There is something to pull focus away from whatever is overwhelming. I used this for the first time just before a flight. Now, I use this in public, at home, or wherever I need a second to center. Nobody knows what I’m doing, because I’m just breathing, The pull away from outside stimuli whether real or perceived that triggers anxiety (BTW, thanks anxiety!) is helpful.

You are able to set the duration from 1 minute to 5 minutes of focused breathing. My favorite practice is to set it for 5 minutes, and go ahead and reset once that is over.

For the watch I own:
Apple Watch

If you are not into apple products, it looks like Fitbit has a comparable feature:
FitBit

 

Eve is a mom, student, daughter, sister, blogger, doer, thinker, and more. Any and all blog content should be viewed as opinion and any sources should be verified prior to using any of these words in that particular order to form your own (opinions). For more, visit: Happy Kotter: Disclaimer. Have a great day!

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3) Boundaries. Set them...

You are not available 24 hours a day. Look back at the bubbles. Outside of that centralized area where you take care of yourself and then the people closest to you, boundary.

We are not available, exhaustible resources.

One night, when I could not sleep, I checked my email. At roughly 4 AM, I had inadvertently engaged in conversation with a student. (If said student happens to read this..It’s all good, I’m just making a point.) I have made an effort to stop engaging in everything at all hours of the day. There are times I need to focus on work, and I am paid to do so. There are other times where I need to be present for myself and my family. The reward outweighs the paycheck. Other times, I am a student. This is important to me and deserves my mostly undivided attention from time to time ( a lot of time).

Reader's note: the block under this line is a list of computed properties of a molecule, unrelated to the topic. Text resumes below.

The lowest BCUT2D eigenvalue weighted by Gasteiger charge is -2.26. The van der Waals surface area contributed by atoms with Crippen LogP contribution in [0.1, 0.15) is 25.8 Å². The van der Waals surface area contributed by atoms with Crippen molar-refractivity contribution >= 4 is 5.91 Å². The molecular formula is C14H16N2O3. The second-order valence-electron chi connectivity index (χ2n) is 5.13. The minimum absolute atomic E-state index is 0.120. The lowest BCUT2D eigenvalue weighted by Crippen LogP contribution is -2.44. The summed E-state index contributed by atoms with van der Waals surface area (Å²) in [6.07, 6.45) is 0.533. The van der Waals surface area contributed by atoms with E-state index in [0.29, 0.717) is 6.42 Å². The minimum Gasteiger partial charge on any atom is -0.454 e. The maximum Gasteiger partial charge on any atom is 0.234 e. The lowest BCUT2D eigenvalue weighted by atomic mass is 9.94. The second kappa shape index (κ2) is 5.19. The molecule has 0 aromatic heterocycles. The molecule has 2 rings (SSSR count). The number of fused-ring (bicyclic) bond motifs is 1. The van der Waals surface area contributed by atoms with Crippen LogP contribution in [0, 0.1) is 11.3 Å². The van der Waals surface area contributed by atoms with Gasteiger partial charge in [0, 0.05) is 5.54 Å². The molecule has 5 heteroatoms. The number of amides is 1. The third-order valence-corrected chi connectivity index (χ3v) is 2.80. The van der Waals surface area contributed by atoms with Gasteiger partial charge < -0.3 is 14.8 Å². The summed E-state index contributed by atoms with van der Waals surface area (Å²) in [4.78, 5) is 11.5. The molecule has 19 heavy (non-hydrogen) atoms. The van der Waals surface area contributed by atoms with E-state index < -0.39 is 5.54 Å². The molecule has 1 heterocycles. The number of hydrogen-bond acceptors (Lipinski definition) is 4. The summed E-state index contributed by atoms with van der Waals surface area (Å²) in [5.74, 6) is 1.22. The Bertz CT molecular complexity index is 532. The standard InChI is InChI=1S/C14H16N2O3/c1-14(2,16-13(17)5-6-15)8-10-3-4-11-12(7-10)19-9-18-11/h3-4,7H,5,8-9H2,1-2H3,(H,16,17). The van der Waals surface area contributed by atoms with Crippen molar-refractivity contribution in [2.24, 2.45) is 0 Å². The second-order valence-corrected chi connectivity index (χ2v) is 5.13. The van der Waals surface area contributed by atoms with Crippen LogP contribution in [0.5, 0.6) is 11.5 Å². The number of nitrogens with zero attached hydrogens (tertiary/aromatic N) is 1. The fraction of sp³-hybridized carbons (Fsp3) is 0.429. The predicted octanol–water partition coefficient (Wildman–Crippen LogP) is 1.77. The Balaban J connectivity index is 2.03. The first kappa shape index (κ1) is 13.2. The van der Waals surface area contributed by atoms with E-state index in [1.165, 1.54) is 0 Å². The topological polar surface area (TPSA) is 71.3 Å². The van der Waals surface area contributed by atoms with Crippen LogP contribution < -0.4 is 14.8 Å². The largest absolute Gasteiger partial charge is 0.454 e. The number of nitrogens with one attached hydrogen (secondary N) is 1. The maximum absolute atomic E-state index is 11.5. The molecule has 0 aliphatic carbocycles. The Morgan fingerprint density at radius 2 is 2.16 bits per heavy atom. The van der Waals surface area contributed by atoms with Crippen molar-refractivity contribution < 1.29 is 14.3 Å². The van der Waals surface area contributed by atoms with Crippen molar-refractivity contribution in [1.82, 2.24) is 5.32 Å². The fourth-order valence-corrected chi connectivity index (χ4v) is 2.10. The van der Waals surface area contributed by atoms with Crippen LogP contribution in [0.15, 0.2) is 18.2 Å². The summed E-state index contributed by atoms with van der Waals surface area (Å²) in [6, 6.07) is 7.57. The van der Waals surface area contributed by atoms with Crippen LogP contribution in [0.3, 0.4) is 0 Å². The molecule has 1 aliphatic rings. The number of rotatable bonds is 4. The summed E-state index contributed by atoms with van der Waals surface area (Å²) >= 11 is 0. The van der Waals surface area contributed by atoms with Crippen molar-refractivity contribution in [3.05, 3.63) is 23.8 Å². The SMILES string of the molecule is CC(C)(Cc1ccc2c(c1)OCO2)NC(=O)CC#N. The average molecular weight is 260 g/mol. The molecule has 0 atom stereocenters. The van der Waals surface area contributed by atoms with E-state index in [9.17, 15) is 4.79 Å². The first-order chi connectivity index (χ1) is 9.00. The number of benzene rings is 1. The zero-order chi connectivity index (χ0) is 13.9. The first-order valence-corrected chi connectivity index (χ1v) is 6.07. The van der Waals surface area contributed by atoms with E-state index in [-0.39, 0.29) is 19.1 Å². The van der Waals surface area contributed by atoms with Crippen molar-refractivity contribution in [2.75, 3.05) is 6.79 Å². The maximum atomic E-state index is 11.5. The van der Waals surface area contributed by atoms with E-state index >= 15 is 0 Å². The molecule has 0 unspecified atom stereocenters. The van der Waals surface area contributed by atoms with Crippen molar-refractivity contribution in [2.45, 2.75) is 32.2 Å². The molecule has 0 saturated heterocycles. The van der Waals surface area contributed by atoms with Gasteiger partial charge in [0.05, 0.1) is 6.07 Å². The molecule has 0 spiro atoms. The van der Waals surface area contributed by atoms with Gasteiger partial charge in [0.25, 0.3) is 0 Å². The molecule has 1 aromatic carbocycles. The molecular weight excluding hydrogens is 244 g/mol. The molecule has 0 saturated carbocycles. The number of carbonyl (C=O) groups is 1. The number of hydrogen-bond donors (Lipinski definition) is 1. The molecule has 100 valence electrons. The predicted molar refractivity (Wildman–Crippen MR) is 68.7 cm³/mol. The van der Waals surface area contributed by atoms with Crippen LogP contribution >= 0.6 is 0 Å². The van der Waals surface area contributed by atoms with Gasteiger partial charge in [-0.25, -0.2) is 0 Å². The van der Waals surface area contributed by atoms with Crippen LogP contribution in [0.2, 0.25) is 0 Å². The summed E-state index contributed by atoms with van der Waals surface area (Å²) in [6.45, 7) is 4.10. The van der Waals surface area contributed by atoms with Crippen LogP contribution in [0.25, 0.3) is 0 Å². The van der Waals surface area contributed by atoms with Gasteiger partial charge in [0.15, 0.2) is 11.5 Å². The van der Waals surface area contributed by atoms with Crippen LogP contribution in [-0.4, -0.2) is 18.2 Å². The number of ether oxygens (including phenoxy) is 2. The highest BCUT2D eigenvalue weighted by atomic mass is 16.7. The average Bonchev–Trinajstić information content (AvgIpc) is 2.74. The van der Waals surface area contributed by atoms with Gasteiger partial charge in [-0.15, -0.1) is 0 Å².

But, time is finite, and there are only 24 hours in a day.

Prioritize- and be firm-

2) Shut off…

I share a lot. I do not share everything. There is value in sharing feelings and experiences, but you do not get all of it.

How amazing is it that at any hour of any day all over the world we can be connected to people and news and events and opinions and criticisms and nonsense and so on? Stop it from time to time and connect with reality.

To put words into practice, try:

  • shutting off your phone
    • disconnect your email so you can only focus on the content when you are ready (make sure you make time to be ready)
    • turn off notifications
      • check all of your media (social and otherwise) when you are ready. Disconnect from the dings, lights, and vibrations
  • stepping away from the computer
    • give an hour (or more) a day to being at the computer to deal with what needs to be dealt with there
  • turn off the TV
    • I do not watch much TV, but it does provide background noise pretty often. Still ok to turn the thing off

1) Practice Patience…

…and recharge. Set the example when you are on information overload. Outside of an absolute emergency, people can wait, and so can you. Set priorities. If you need to answer something by the end of the day, do that. If you need to check 3 times and day and provide feedback, do that. When you are “off”, be off. Do not compromise the integrity of the many positions that you hold.

Make your contributions meaningful, not half-assed.

A few extras…

I have found something that I absolutely love. My Apple Watch to the rescue when I need to focus or if I’m feeling extra anxious. The “Breathe” app has been amazing. The program includes a graphic representation of an expanding image to coincide with inhaling. The watch also pulses along with the inhale. Why is this amazing?

There is something to pull focus away from whatever is overwhelming. I used this for the first time just before a flight. Now, I use this in public, at home, or wherever I need a second to center. Nobody knows what I’m doing, because I’m just breathing, The pull away from outside stimuli whether real or perceived that triggers anxiety (BTW, thanks anxiety!) is helpful.

You are able to set the duration from 1 minute to 5 minutes of focused breathing. My favorite practice is to set it for 5 minutes, and go ahead and reset once that is over.

For the watch I own:
Apple Watch

If you are not into apple products, it looks like Fitbit has a comparable feature:
FitBit

 

Eve is a mom, student, daughter, sister, blogger, doer, thinker, and more. Any and all blog content should be viewed as opinion and any sources should be verified prior to using any of these words in that particular order to form your own (opinions). For more, visit: Happy Kotter: Disclaimer. Have a great day!